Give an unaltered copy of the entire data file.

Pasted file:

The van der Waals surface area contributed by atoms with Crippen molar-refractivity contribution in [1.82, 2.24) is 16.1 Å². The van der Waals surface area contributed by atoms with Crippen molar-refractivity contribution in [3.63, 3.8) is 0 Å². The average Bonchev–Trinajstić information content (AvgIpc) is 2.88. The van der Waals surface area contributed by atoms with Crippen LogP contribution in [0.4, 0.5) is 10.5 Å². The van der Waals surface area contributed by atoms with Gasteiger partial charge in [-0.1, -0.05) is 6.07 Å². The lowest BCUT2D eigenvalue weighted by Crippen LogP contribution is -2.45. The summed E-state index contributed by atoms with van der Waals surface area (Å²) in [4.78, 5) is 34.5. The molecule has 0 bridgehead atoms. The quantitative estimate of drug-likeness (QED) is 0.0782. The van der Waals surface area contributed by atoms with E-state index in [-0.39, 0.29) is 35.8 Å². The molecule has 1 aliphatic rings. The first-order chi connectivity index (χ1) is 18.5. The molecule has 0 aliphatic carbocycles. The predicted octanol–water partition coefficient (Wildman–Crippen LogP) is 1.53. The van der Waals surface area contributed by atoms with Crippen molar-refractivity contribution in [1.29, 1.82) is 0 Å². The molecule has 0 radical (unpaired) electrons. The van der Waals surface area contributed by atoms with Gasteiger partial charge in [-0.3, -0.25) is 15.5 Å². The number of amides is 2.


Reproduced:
The van der Waals surface area contributed by atoms with Crippen molar-refractivity contribution in [1.82, 2.24) is 16.1 Å². The van der Waals surface area contributed by atoms with Crippen molar-refractivity contribution in [3.63, 3.8) is 0 Å². The average Bonchev–Trinajstić information content (AvgIpc) is 2.88. The van der Waals surface area contributed by atoms with Crippen LogP contribution in [0.4, 0.5) is 10.5 Å². The van der Waals surface area contributed by atoms with Gasteiger partial charge in [-0.1, -0.05) is 6.07 Å². The lowest BCUT2D eigenvalue weighted by Crippen LogP contribution is -2.45. The summed E-state index contributed by atoms with van der Waals surface area (Å²) in [4.78, 5) is 34.5. The molecule has 0 bridgehead atoms. The quantitative estimate of drug-likeness (QED) is 0.0782. The van der Waals surface area contributed by atoms with E-state index in [-0.39, 0.29) is 35.8 Å². The molecule has 1 aliphatic rings. The first-order chi connectivity index (χ1) is 18.5. The molecule has 0 aliphatic carbocycles. The predicted octanol–water partition coefficient (Wildman–Crippen LogP) is 1.53. The van der Waals surface area contributed by atoms with Crippen molar-refractivity contribution in [1.29, 1.82) is 0 Å². The molecule has 0 radical (unpaired) electrons. The van der Waals surface area contributed by atoms with Gasteiger partial charge in [-0.3, -0.25) is 15.5 Å². The number of amides is 2.